In his analysis of Zech 5:1–6:8 (ch. 6), Stead suggests that identifying intertexts limits the possible interpretations of a passage (p. 217). For example, he identifies the winged creature of Zech 5:5–11 as “anti-cherubs” because they mimic the actions of the cherubs in Ezek 1 (pp. 197–8). The intertextual connection with Ezekiel limits the number of possible identities for these creatures. Through the use of antecedent biblical material, Zech 5:1–6:8 explains “what is necessarily going to happen as a consequence of Yahweh's return” (p. 215).

In his analysis of Zech 7–8 (ch. 7), Stead argues that these chapters are “crucial for understanding the message of Zech 1–8 as a whole because they provide the link between the ‘cultic’ focus on temple rebuilding and the ‘ethical’ parts of the message” (p. 219). He suggests that Zech 7–8 is a digest of chapters 1–6 and that these intratextual connections bind Zech 1–8 as a unified literary unit (p. 230). Zechariah 7–8 also provides the context for the return of Yahweh and the rebuilding of the temple: the covenant relationship. Thematic allusions to Deut 28–39 and Jer 30–31 point toward covenant unfaithfulness as the reason for exile and warns the people of their ethical obligation (p. 244). Stead concludes his discussion with a summary of his results and concluding remarks (ch. 8).

There are some limitations to Stead's approach. First, his coupling of the literary (intertextual) context of Zech 1–8 with the historical (ca. 520 b.c.e.) is unnecessary. The historical context often confirms his intertextual readings, but does not independently contribute to the results of his investigation. Also, his discussion on the date of Zech 1–8 and its intertexts suffers from circular logic: Zechariah is most likely the borrowing text, therefore the texts it alludes to must be earlier. I do not necessarily disagree with his results, but his evidence is less than conclusive.

Despite this volume's limitations, it is particularly strong on a number of fronts. First, Stead does an exemplary job describing its compositional features that relate to intertextuality. He identifies grammatical solecisms as an intentional technique that alerts the reader to intertexts (p. 77) and he observes that the author of Zechariah often inverts the order of events from his source texts (p. 138). Additionally, he successfully demonstrates that sustained allusion and composite metaphor are common features of reuse in Zech 1–8. Second, despite the broad nature of the topic, Stead is very precise in his use of terminology. His succinct definitions of terms like citation, quotation, and allusion are helpful, and his visual presentation of this data was much appreciated. His many organized charts of texts and the copious data he has gathered allow the reader to follow his technical argument more easily. Finally, this work is a major contribution to the field because his unique synchronic and diachronic approach to intertextuality allows him to resolve many of the perplexing coherence issues that trouble commentators. For example, his identification of the “Branch” in Zech 6 with Zerubbabel is convincing and does not require a redactional theory.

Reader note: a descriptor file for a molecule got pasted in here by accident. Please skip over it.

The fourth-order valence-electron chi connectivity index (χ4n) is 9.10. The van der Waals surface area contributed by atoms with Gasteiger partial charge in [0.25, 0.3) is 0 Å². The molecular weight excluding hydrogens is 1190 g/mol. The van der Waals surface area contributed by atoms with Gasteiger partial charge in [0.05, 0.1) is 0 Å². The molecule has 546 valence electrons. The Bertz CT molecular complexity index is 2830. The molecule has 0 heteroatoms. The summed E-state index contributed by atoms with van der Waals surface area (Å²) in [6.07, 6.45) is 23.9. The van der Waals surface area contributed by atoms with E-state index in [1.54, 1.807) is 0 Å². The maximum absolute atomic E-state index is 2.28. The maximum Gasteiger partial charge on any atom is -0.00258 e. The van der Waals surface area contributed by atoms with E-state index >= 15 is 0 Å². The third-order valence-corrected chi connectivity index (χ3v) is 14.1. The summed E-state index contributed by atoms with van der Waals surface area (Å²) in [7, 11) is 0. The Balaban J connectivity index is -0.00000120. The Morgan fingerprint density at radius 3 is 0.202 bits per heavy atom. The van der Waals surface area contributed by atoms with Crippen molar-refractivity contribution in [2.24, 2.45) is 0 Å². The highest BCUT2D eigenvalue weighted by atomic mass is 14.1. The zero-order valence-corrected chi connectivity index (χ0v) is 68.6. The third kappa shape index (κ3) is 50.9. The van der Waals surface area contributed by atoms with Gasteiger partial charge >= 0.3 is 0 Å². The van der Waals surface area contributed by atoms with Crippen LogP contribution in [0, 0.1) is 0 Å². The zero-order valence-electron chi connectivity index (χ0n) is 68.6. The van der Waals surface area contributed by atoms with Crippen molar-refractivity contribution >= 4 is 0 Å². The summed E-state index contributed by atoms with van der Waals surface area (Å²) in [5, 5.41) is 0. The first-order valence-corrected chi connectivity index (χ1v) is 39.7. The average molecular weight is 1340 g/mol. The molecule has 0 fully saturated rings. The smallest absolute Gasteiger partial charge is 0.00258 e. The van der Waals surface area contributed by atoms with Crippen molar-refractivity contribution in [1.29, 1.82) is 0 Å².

Overall, Stead has produced a valuable contribution to the field of Zechariah studies. His bountiful data, precise methodology, and convincing findings make this volume a mandatory read for anyone working with Zechariah. This book is also instructive for those working with the reuse of scripture generally, and it is a valuable tool for discussions regarding compositional techniques in later biblical material and Second Temple literature. For those working in these fields, I strongly recommend this volume.

Garrick V. Allen, University of St. Andrews